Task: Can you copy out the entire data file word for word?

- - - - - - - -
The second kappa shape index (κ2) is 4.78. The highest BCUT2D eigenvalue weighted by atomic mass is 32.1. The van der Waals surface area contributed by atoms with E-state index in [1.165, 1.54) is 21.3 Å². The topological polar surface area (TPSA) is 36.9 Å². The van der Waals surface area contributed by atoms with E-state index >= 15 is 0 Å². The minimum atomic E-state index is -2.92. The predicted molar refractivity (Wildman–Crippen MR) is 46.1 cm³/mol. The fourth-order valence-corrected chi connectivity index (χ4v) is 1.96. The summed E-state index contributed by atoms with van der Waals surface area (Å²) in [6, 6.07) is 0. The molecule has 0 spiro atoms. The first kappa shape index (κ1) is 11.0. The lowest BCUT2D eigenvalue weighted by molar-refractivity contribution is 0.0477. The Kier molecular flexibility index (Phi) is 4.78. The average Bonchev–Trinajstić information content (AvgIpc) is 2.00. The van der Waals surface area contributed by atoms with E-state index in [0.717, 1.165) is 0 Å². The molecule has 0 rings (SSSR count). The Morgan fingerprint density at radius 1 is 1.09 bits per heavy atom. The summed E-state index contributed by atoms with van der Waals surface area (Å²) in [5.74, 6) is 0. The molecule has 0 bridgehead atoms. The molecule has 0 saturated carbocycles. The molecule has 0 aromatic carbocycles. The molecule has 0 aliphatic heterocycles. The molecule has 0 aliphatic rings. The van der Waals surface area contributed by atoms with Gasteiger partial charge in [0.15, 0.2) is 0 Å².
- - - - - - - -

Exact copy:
The second kappa shape index (κ2) is 4.78. The highest BCUT2D eigenvalue weighted by atomic mass is 32.1. The van der Waals surface area contributed by atoms with E-state index in [1.165, 1.54) is 21.3 Å². The topological polar surface area (TPSA) is 36.9 Å². The van der Waals surface area contributed by atoms with E-state index >= 15 is 0 Å². The minimum atomic E-state index is -2.92. The predicted molar refractivity (Wildman–Crippen MR) is 46.1 cm³/mol. The fourth-order valence-corrected chi connectivity index (χ4v) is 1.96. The summed E-state index contributed by atoms with van der Waals surface area (Å²) in [6, 6.07) is 0. The molecule has 0 spiro atoms. The first kappa shape index (κ1) is 11.0. The lowest BCUT2D eigenvalue weighted by molar-refractivity contribution is 0.0477. The Kier molecular flexibility index (Phi) is 4.78. The average Bonchev–Trinajstić information content (AvgIpc) is 2.00. The van der Waals surface area contributed by atoms with E-state index in [0.717, 1.165) is 0 Å². The molecule has 0 rings (SSSR count). The Morgan fingerprint density at radius 1 is 1.09 bits per heavy atom. The summed E-state index contributed by atoms with van der Waals surface area (Å²) in [5.74, 6) is 0. The molecule has 0 bridgehead atoms. The molecule has 0 saturated carbocycles. The molecule has 0 aromatic carbocycles. The molecule has 0 aliphatic heterocycles. The molecule has 0 aliphatic rings. The van der Waals surface area contributed by atoms with Gasteiger partial charge in [0.15, 0.2) is 0 Å².